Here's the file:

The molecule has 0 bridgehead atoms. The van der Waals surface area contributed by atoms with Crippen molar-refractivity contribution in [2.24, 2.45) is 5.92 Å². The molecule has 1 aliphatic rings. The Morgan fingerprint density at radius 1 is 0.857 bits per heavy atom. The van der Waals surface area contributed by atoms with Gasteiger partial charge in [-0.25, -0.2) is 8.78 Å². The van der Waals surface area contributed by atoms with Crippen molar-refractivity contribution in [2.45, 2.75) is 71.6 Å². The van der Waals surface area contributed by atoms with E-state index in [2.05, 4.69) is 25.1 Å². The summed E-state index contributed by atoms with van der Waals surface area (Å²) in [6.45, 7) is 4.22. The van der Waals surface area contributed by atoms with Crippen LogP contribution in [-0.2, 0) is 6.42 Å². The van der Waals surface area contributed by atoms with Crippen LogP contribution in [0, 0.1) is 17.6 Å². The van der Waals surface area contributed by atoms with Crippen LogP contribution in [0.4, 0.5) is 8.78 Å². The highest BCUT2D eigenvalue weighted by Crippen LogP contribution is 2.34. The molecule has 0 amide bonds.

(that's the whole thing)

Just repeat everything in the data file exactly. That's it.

The molecule has 0 bridgehead atoms. The van der Waals surface area contributed by atoms with Crippen molar-refractivity contribution in [2.24, 2.45) is 5.92 Å². The molecule has 1 aliphatic rings. The Morgan fingerprint density at radius 1 is 0.857 bits per heavy atom. The van der Waals surface area contributed by atoms with Gasteiger partial charge in [-0.25, -0.2) is 8.78 Å². The van der Waals surface area contributed by atoms with Crippen molar-refractivity contribution in [2.45, 2.75) is 71.6 Å². The van der Waals surface area contributed by atoms with E-state index in [2.05, 4.69) is 25.1 Å². The summed E-state index contributed by atoms with van der Waals surface area (Å²) in [6.45, 7) is 4.22. The van der Waals surface area contributed by atoms with Crippen LogP contribution in [-0.2, 0) is 6.42 Å². The van der Waals surface area contributed by atoms with Crippen LogP contribution in [0, 0.1) is 17.6 Å². The van der Waals surface area contributed by atoms with Crippen LogP contribution in [0.4, 0.5) is 8.78 Å². The highest BCUT2D eigenvalue weighted by Crippen LogP contribution is 2.34. The molecule has 0 amide bonds.